Later this year, Citicorp will open three branches in Connecticut, marking the company's first interstate expansion since the late 1980s.
The move is symbolic of Citicorp's rebounding health, and indicates that the nation's biggest bank can once again entertain thoughts of expansion. But how easily it will be able to do that remains to be seen.
Citicorp continues to operate under a memorandum of understanding with federal regulators. That means it must consult with regulators on Operational issues, including significant acquisitions or other forms of expansion.
So while the company is finally seeing a real diminution in credit problems and is reaping profits from its core businesses, it could be a long time before it returns to the acquisition trail.
Regulators Want Proof
"For the Fed to be receptive to any deal, it has to be convinced that for a period of time, things have really turned around and that a bank's asset problems are under control," said one Washington attorney who requested anonymity. "Regulators always believe that has occurred more slowly than management does."
In the meantime, watchers of Citicorp and of its regulators say the company is likely to continue to expand in a slow, steady manner. The behemoth is expected to prowl markets contiguous those in which it already operates, looking for individual branches to fill in its far-flung franchise.
"If Citi wanted to pick up a branch or two they would probably be able to do it," said another Washington lawyer. "But that is different from doing a major acquisition of a major bank."
Sure Sign of Strength
When will Citi be allowed to do a big deal? Banking lawyers say one sign to look for is the restoration of a common share dividend, which was suspended in October 1991. Often when regulators allow a banking company to pay its shareholders, they are ready to begin approving, other transactions.
Citicorp chairman and chief executive officer John S. Reed told investment managers at a recent conference in New York that it is more likely Citi will "actively" discuss reinstating its dividend sometime in the first or second quarter of 1994 than during 1993.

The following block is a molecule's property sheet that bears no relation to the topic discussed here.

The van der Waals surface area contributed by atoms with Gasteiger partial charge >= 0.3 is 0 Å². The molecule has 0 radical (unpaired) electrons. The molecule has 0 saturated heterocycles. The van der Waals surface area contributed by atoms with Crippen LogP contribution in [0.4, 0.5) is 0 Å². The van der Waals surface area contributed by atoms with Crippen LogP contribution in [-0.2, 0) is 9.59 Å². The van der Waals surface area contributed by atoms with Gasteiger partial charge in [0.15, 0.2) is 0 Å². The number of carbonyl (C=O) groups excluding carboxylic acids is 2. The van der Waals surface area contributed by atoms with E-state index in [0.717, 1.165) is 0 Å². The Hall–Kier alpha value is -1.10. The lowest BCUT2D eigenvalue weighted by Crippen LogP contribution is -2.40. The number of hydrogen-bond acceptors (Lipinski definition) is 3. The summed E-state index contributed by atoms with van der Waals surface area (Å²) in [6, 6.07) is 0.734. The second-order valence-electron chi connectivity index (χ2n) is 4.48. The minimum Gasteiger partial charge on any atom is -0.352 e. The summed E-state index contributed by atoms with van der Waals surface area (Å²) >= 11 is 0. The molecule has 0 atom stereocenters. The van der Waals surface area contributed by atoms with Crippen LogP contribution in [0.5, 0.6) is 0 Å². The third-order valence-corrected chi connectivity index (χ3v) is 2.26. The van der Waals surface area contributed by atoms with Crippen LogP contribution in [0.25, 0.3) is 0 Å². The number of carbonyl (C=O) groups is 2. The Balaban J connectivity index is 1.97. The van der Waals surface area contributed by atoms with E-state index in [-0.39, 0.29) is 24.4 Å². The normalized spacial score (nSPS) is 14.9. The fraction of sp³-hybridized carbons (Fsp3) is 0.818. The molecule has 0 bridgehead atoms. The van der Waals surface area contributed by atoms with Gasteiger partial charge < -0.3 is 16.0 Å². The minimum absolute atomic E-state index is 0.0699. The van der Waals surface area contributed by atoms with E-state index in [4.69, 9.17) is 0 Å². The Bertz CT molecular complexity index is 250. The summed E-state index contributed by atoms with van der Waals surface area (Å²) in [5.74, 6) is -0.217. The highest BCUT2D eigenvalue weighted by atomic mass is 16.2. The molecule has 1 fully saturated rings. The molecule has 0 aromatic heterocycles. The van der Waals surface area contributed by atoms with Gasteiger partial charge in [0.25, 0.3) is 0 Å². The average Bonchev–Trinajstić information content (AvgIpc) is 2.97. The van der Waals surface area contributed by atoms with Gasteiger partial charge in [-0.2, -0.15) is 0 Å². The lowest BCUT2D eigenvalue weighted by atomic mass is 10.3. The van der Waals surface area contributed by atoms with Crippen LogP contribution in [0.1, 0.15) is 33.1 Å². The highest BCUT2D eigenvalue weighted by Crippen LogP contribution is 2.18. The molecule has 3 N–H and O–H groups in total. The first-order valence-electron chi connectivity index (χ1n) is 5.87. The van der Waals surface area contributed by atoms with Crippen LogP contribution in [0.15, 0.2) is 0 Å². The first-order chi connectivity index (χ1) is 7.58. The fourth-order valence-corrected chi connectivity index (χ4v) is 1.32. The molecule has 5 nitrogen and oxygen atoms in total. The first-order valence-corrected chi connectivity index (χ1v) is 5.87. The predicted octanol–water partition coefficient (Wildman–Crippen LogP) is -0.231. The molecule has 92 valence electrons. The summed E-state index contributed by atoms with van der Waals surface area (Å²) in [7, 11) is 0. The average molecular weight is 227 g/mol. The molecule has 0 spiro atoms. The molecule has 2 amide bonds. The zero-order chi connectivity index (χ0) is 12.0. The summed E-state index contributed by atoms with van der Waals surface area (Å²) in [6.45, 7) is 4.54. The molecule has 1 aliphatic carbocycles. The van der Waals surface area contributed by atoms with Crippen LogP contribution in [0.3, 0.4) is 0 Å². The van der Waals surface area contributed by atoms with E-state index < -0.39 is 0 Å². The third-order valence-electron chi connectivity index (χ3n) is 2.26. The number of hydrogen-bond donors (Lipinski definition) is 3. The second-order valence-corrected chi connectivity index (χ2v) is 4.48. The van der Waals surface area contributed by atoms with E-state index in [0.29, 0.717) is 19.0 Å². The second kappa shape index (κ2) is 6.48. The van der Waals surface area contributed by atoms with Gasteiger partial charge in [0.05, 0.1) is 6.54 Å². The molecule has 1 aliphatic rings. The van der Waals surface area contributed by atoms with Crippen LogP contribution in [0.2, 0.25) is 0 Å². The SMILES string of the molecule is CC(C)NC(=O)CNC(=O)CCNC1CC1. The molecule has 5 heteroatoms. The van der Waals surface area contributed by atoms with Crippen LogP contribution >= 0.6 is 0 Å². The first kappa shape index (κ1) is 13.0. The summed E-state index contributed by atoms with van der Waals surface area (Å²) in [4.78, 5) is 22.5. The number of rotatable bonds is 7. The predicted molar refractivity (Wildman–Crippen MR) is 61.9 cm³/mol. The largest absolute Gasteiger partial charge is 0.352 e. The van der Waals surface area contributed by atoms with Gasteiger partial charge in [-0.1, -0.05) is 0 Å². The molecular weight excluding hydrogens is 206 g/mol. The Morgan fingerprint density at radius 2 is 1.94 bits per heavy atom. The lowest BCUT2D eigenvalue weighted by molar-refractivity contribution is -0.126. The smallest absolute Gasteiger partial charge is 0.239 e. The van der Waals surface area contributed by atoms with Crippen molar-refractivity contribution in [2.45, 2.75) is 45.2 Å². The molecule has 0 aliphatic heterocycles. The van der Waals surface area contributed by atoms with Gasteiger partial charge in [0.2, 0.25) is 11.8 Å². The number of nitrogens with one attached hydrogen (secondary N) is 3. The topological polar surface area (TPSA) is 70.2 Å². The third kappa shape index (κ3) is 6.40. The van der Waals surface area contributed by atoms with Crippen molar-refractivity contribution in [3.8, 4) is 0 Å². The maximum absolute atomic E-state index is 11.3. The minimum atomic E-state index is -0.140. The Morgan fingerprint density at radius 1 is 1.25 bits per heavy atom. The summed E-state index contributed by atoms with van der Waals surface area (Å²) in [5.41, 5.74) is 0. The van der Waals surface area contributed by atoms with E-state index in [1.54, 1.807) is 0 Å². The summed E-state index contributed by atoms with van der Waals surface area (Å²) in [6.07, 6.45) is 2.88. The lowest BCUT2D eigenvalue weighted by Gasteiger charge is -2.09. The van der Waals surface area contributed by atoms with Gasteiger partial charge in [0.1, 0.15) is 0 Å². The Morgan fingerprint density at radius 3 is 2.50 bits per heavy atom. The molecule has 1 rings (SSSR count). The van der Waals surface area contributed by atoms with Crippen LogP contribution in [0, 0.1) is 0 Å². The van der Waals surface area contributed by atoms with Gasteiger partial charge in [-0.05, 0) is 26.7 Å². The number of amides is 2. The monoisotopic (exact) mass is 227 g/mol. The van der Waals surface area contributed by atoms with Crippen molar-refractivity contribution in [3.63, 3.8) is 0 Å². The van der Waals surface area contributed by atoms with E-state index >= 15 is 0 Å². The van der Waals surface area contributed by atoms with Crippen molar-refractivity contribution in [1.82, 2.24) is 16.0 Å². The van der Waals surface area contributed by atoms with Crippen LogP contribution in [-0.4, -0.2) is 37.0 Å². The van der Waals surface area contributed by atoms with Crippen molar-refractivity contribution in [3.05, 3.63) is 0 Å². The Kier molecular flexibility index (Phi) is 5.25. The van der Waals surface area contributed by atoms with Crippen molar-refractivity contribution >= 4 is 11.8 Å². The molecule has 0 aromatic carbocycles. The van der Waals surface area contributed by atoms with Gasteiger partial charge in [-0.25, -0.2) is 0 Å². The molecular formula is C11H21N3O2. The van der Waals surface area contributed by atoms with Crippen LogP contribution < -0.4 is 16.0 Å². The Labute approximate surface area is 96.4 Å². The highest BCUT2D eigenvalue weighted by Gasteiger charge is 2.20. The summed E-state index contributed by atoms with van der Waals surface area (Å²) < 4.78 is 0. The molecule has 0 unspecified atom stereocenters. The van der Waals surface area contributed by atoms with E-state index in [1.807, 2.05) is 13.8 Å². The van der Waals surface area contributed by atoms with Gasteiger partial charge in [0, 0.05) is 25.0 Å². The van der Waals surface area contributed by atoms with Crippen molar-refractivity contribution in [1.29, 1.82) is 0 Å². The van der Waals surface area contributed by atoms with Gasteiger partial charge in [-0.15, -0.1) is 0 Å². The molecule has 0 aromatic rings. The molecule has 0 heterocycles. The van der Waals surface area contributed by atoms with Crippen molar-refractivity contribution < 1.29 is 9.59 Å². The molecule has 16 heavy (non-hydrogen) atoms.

Some analysts say that for Citicorp, the inability to do a big deal is not a problem. True, many of the nation's largest banking companies are said to be scouring the Northeast in search of acquisition targets. But Citicorp is an international institution that is becoming less reliant on domestic operations.
"The highest return opportunities are outside of the U.S.," said Diane Glossman, an analyst at Salomon Brothers Inc. "And their expansion plans there have not been hampered by any regulatory hindrances."
In 1992, for example, Citicorp opened four new branches in Japan. During that same year, the company's Latin American, Middle Eastern, and Asian businesses accounted for slightly more than half of its consumer income.
"I would be surprised if traditional bank expansion was a major priority for them," added Raphael Soifer, an analyst at Brown Brothers Harriman & Co.
Citicorp's need for additional brick and mortar is not pressing. The bank already boasts a relationship with one of every four U.S. households, thanks to its massive credit card operation.
Furthermore, Mr. Soifer said, traditional, bank acquisitions often work best for institutions with big middle-market businesses, while Citicorp remains focused on worldwide consumer and high-end corporate banking.
Still, some observers note that Citicorp is likely to float some trial balloons by running potential acquisitions by its regulators. And no one can say for certain that all of them would be rejected.
"In my experience with [undercapitalized banks], when opportunities came up that were important to them, under the right circumstances, regulators let them do it," one lawyer said.